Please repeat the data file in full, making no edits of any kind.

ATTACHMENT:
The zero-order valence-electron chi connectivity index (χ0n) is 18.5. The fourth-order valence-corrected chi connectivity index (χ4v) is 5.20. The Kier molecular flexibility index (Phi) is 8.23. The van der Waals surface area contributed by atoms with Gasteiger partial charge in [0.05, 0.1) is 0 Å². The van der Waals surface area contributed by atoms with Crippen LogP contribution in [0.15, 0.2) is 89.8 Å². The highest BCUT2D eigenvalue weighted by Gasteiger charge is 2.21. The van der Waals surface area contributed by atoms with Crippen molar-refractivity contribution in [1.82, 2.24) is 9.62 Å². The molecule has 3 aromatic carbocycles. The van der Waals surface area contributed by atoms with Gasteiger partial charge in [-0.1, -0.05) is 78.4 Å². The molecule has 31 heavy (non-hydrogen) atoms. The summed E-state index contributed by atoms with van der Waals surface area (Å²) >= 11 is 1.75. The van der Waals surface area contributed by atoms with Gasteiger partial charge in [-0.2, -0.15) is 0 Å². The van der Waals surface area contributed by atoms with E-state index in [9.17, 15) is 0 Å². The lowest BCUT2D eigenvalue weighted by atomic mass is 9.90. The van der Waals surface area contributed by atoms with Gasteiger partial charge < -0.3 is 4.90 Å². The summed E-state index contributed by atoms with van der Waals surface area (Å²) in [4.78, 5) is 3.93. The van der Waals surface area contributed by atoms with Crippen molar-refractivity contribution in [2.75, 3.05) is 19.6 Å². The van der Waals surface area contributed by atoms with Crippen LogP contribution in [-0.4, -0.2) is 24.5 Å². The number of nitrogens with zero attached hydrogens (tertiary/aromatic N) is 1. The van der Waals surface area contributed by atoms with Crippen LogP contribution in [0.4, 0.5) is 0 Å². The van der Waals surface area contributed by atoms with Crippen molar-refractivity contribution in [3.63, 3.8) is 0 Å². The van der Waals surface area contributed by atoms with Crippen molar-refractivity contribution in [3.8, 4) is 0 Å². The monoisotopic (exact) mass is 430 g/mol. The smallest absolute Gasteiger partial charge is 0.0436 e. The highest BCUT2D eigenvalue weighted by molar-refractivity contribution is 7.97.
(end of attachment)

The zero-order valence-electron chi connectivity index (χ0n) is 18.5. The fourth-order valence-corrected chi connectivity index (χ4v) is 5.20. The Kier molecular flexibility index (Phi) is 8.23. The van der Waals surface area contributed by atoms with Gasteiger partial charge in [0.05, 0.1) is 0 Å². The van der Waals surface area contributed by atoms with Crippen LogP contribution in [0.15, 0.2) is 89.8 Å². The highest BCUT2D eigenvalue weighted by Gasteiger charge is 2.21. The van der Waals surface area contributed by atoms with Crippen molar-refractivity contribution in [1.82, 2.24) is 9.62 Å². The molecule has 3 aromatic carbocycles. The van der Waals surface area contributed by atoms with Gasteiger partial charge in [-0.1, -0.05) is 78.4 Å². The molecule has 31 heavy (non-hydrogen) atoms. The summed E-state index contributed by atoms with van der Waals surface area (Å²) >= 11 is 1.75. The van der Waals surface area contributed by atoms with Gasteiger partial charge in [-0.2, -0.15) is 0 Å². The van der Waals surface area contributed by atoms with E-state index in [9.17, 15) is 0 Å². The lowest BCUT2D eigenvalue weighted by atomic mass is 9.90. The van der Waals surface area contributed by atoms with Gasteiger partial charge < -0.3 is 4.90 Å². The summed E-state index contributed by atoms with van der Waals surface area (Å²) in [4.78, 5) is 3.93. The van der Waals surface area contributed by atoms with Crippen molar-refractivity contribution in [2.75, 3.05) is 19.6 Å². The van der Waals surface area contributed by atoms with Crippen LogP contribution in [-0.4, -0.2) is 24.5 Å². The number of nitrogens with zero attached hydrogens (tertiary/aromatic N) is 1. The van der Waals surface area contributed by atoms with Crippen LogP contribution in [0.4, 0.5) is 0 Å². The van der Waals surface area contributed by atoms with Crippen molar-refractivity contribution in [3.63, 3.8) is 0 Å². The van der Waals surface area contributed by atoms with Crippen molar-refractivity contribution in [3.8, 4) is 0 Å². The monoisotopic (exact) mass is 430 g/mol. The smallest absolute Gasteiger partial charge is 0.0436 e. The highest BCUT2D eigenvalue weighted by molar-refractivity contribution is 7.97.